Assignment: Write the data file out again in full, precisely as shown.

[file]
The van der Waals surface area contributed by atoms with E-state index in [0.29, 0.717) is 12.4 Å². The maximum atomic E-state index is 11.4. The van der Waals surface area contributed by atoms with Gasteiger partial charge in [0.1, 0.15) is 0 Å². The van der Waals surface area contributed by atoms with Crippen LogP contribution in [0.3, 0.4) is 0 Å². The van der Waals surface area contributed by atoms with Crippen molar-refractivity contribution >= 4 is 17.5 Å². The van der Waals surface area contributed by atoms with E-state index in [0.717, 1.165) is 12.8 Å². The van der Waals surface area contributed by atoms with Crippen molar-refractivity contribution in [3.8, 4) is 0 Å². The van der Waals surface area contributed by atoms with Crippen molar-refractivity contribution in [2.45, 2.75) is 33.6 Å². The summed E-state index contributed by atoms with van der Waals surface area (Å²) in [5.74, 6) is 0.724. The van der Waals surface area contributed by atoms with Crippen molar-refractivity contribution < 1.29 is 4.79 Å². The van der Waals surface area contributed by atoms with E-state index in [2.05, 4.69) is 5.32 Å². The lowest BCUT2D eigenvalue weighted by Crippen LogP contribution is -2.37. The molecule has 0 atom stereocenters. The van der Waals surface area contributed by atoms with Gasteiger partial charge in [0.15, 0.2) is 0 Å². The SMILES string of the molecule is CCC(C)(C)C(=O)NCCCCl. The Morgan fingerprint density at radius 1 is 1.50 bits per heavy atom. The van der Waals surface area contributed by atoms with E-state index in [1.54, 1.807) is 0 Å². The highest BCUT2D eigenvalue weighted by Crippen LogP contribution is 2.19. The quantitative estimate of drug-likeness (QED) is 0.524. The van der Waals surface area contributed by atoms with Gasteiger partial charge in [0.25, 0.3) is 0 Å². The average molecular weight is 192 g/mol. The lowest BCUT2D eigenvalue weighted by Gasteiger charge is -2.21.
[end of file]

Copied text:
The van der Waals surface area contributed by atoms with E-state index in [0.29, 0.717) is 12.4 Å². The maximum atomic E-state index is 11.4. The van der Waals surface area contributed by atoms with Gasteiger partial charge in [0.1, 0.15) is 0 Å². The van der Waals surface area contributed by atoms with Crippen LogP contribution in [0.3, 0.4) is 0 Å². The van der Waals surface area contributed by atoms with Crippen molar-refractivity contribution >= 4 is 17.5 Å². The van der Waals surface area contributed by atoms with E-state index in [0.717, 1.165) is 12.8 Å². The van der Waals surface area contributed by atoms with Crippen molar-refractivity contribution in [3.8, 4) is 0 Å². The van der Waals surface area contributed by atoms with Crippen molar-refractivity contribution in [2.45, 2.75) is 33.6 Å². The summed E-state index contributed by atoms with van der Waals surface area (Å²) in [5.74, 6) is 0.724. The van der Waals surface area contributed by atoms with Crippen molar-refractivity contribution < 1.29 is 4.79 Å². The van der Waals surface area contributed by atoms with E-state index in [2.05, 4.69) is 5.32 Å². The lowest BCUT2D eigenvalue weighted by Crippen LogP contribution is -2.37. The molecule has 0 atom stereocenters. The van der Waals surface area contributed by atoms with Gasteiger partial charge in [0.15, 0.2) is 0 Å². The SMILES string of the molecule is CCC(C)(C)C(=O)NCCCCl. The Morgan fingerprint density at radius 1 is 1.50 bits per heavy atom. The van der Waals surface area contributed by atoms with E-state index in [1.54, 1.807) is 0 Å². The highest BCUT2D eigenvalue weighted by Crippen LogP contribution is 2.19. The quantitative estimate of drug-likeness (QED) is 0.524. The van der Waals surface area contributed by atoms with Gasteiger partial charge in [0.25, 0.3) is 0 Å². The average molecular weight is 192 g/mol. The lowest BCUT2D eigenvalue weighted by Gasteiger charge is -2.21.